IEEE distinguishes between contact author and corresponding author:

Contact Author: This is the person who is contacted in regards to the submission during the peer-review and production processes.

Corresponding Author: This is the person who is listed as the author to be contacted in the printed publication.

PLoS states two types of corresponding authors:

Please note that the corresponding author for the online submission process can be different from the corresponding author of your published manuscript.

Copernicus uses the terms contact author and corresponding author:

From submission to publication, the authors of a manuscript are formally represented by the registered contact author(s). After publication, the authors of a manuscript are formally represented by the corresponding author(s) specified in the published paper.

Personally, I've seen this differentiation several times. Sometimes the corresponding author is simply a role in the journal system that the submitting author/person can assign to one of the authors during the submission process. The corresponding author might also change during the process.


Some publishers make a difference between the author corresponding with the journal (submitting/contact author) and the author corresponding with potential readers of the article (corresponding author). Some publishers don't. It's absolutely inhomogeneous and seems also to vary by journal not only by publisher. And it varies over time.

Side note:

And yes, these publishers are indexed in SCOPUS and Web of Science (Science Citation Index, Thomson Reuters Master Journal List).

Search for the publishers in SCOPUS (select checkbox "publisher") or the Thomson Reuters Master Journal List (TRMJL). The latter includes all journals indexed in Web of Science. Unfortunately, the search in TRMJL is only based on journals and not on publishers. Search for "plos" to see PLOS journals, "ieee" for IEEE journals and e.g. "geoscientific" to see two Copernicus journals. See also IEEE indexing agreements, Visibility of PLoS and Copernicus metrics.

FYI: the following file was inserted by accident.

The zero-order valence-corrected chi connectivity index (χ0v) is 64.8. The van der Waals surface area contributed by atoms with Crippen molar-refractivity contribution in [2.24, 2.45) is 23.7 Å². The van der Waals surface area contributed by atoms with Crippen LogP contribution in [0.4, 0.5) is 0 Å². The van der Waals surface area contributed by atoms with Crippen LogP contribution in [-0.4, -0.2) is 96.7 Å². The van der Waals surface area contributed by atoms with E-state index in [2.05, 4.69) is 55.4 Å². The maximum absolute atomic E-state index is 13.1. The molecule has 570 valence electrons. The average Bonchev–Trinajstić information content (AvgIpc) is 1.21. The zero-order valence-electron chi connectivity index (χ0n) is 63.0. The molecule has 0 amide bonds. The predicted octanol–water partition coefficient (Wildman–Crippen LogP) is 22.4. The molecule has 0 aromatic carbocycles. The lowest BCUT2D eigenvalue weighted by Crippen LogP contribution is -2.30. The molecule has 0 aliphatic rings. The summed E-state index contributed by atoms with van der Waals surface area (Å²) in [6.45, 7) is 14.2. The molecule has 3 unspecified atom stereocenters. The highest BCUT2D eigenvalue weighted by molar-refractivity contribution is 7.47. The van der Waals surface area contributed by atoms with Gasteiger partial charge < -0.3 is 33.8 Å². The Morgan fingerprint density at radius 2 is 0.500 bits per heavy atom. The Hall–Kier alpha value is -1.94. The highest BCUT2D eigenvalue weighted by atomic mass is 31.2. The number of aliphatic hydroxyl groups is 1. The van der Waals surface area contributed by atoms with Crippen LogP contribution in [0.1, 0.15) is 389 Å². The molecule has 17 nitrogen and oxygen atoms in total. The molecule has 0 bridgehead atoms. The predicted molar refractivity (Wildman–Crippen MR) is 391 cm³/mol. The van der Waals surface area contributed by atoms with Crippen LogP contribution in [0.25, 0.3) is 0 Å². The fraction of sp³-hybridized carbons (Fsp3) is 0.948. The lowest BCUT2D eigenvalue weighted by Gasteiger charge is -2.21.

• 1
    Great answer. Unfortunately, all sources of your quotes are offline.
    – bers
    Commented Dec 10, 2020 at 13:13

I don't think you're going to find anyone who has the final definition for the term. It is not defined by the law or some government regulation, but instead is a term that is used by speakers in the community who may have different interpretations and nuances on their minds when they use it. As a consequence, I suspect that all you can find is how people interpret the term, but you won't get universal consensus. In the current context, it also seems to me that not very much is lost if there is no universal consensus.

To me, and I suspect to most in the community, the "corresponding author" handles both roles: communication throughout the publishing process, and about possible questions. In the past, the corresponding author may also have been the one who has off-prints of the article sitting in his office that a potential reader could request (by mail), but this is no longer happening in times of the internet. Rather, if you have questions, you may contact any of the authors of a paper.


While maybe not a full answer across the fields, in some journals, the papers have a description about what it means.

For example, in IOP papers (a paper of mine where it does happen) it says:

"Author to whom any correspondence should be addressed."

Which, considering the paper has already been published, means the correspondence about any further questions one may have about the research/science on the paper. Note, I did not submit the paper.

However, to give a counter example, IEEE guidelines describe Corresponding author as (sec 6, page 11):

The corresponding author is responsible for submitting the manuscript and managing it through the review and revision process with the publisher. The corresponding author makes sure that all authors are kept apprised of the current status of the work.

Which could be considered the "submitting author" as in the question linked there.